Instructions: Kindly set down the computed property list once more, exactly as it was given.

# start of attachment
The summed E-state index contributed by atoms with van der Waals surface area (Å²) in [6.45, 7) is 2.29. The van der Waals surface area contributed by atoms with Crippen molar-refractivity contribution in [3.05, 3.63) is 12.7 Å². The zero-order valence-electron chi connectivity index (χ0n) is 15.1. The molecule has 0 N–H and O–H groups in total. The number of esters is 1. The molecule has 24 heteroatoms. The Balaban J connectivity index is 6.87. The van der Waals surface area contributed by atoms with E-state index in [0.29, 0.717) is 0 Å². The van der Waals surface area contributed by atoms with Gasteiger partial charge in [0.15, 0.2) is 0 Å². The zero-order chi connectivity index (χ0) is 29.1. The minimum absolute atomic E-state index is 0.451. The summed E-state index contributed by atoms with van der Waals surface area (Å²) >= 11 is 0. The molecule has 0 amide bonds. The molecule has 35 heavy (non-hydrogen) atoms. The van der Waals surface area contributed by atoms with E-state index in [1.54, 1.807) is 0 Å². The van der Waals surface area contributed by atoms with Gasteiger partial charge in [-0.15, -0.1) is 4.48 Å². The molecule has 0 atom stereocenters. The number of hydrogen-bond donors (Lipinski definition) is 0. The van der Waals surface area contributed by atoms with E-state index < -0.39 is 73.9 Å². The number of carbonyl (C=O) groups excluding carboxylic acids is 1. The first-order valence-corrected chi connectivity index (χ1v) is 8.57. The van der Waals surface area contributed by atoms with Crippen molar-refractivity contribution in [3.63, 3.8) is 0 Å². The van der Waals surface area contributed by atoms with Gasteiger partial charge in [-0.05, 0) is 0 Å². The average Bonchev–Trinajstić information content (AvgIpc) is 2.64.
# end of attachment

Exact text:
The summed E-state index contributed by atoms with van der Waals surface area (Å²) in [6.45, 7) is 2.29. The van der Waals surface area contributed by atoms with Crippen molar-refractivity contribution in [3.05, 3.63) is 12.7 Å². The zero-order valence-electron chi connectivity index (χ0n) is 15.1. The molecule has 0 N–H and O–H groups in total. The number of esters is 1. The molecule has 24 heteroatoms. The Balaban J connectivity index is 6.87. The van der Waals surface area contributed by atoms with E-state index in [0.29, 0.717) is 0 Å². The van der Waals surface area contributed by atoms with Gasteiger partial charge in [0.15, 0.2) is 0 Å². The zero-order chi connectivity index (χ0) is 29.1. The minimum absolute atomic E-state index is 0.451. The summed E-state index contributed by atoms with van der Waals surface area (Å²) >= 11 is 0. The molecule has 0 amide bonds. The molecule has 35 heavy (non-hydrogen) atoms. The van der Waals surface area contributed by atoms with E-state index in [1.54, 1.807) is 0 Å². The van der Waals surface area contributed by atoms with Gasteiger partial charge in [-0.15, -0.1) is 4.48 Å². The molecule has 0 atom stereocenters. The number of hydrogen-bond donors (Lipinski definition) is 0. The van der Waals surface area contributed by atoms with E-state index < -0.39 is 73.9 Å². The number of carbonyl (C=O) groups excluding carboxylic acids is 1. The first-order valence-corrected chi connectivity index (χ1v) is 8.57. The van der Waals surface area contributed by atoms with Crippen molar-refractivity contribution in [3.63, 3.8) is 0 Å². The van der Waals surface area contributed by atoms with Gasteiger partial charge in [-0.05, 0) is 0 Å². The average Bonchev–Trinajstić information content (AvgIpc) is 2.64.